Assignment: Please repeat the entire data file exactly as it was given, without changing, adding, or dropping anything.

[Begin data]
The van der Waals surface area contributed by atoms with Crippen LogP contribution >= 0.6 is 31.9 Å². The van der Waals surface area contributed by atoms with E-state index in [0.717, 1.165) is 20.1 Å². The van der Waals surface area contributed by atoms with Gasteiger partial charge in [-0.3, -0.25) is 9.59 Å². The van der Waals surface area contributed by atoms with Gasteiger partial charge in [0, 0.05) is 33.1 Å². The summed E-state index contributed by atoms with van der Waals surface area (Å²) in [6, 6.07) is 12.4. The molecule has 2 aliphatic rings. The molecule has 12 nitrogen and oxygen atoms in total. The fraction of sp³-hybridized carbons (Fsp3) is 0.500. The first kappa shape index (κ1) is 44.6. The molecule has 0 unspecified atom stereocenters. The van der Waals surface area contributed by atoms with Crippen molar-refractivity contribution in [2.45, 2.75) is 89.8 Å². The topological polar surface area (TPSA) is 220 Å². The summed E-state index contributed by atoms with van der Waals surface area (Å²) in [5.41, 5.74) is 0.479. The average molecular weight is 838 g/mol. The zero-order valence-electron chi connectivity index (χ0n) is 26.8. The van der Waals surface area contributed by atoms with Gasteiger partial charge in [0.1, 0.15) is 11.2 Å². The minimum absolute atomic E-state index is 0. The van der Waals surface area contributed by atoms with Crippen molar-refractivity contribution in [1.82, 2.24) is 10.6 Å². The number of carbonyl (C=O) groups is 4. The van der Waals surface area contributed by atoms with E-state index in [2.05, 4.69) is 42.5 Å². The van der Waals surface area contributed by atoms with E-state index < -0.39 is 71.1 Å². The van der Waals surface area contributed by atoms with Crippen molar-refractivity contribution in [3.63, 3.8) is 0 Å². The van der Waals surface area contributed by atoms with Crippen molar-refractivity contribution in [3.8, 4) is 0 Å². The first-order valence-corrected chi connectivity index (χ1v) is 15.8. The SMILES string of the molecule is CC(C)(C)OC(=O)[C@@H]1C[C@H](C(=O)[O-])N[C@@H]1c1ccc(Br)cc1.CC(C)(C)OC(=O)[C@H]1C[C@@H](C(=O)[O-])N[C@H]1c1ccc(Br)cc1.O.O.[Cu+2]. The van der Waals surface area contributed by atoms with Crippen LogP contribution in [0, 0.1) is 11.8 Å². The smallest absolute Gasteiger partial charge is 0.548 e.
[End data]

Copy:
The van der Waals surface area contributed by atoms with Crippen LogP contribution >= 0.6 is 31.9 Å². The van der Waals surface area contributed by atoms with E-state index in [0.717, 1.165) is 20.1 Å². The van der Waals surface area contributed by atoms with Gasteiger partial charge in [-0.3, -0.25) is 9.59 Å². The van der Waals surface area contributed by atoms with Gasteiger partial charge in [0, 0.05) is 33.1 Å². The summed E-state index contributed by atoms with van der Waals surface area (Å²) in [6, 6.07) is 12.4. The molecule has 2 aliphatic rings. The molecule has 12 nitrogen and oxygen atoms in total. The fraction of sp³-hybridized carbons (Fsp3) is 0.500. The first kappa shape index (κ1) is 44.6. The molecule has 0 unspecified atom stereocenters. The van der Waals surface area contributed by atoms with Crippen molar-refractivity contribution in [2.45, 2.75) is 89.8 Å². The topological polar surface area (TPSA) is 220 Å². The summed E-state index contributed by atoms with van der Waals surface area (Å²) in [5.41, 5.74) is 0.479. The average molecular weight is 838 g/mol. The zero-order valence-electron chi connectivity index (χ0n) is 26.8. The van der Waals surface area contributed by atoms with Gasteiger partial charge in [0.1, 0.15) is 11.2 Å². The minimum absolute atomic E-state index is 0. The van der Waals surface area contributed by atoms with Crippen molar-refractivity contribution in [1.82, 2.24) is 10.6 Å². The number of carbonyl (C=O) groups is 4. The van der Waals surface area contributed by atoms with E-state index in [2.05, 4.69) is 42.5 Å². The van der Waals surface area contributed by atoms with E-state index < -0.39 is 71.1 Å². The van der Waals surface area contributed by atoms with Crippen molar-refractivity contribution in [3.63, 3.8) is 0 Å². The van der Waals surface area contributed by atoms with Crippen molar-refractivity contribution in [3.8, 4) is 0 Å². The first-order valence-corrected chi connectivity index (χ1v) is 15.8. The SMILES string of the molecule is CC(C)(C)OC(=O)[C@@H]1C[C@H](C(=O)[O-])N[C@@H]1c1ccc(Br)cc1.CC(C)(C)OC(=O)[C@H]1C[C@@H](C(=O)[O-])N[C@H]1c1ccc(Br)cc1.O.O.[Cu+2]. The van der Waals surface area contributed by atoms with Crippen LogP contribution in [0, 0.1) is 11.8 Å². The smallest absolute Gasteiger partial charge is 0.548 e.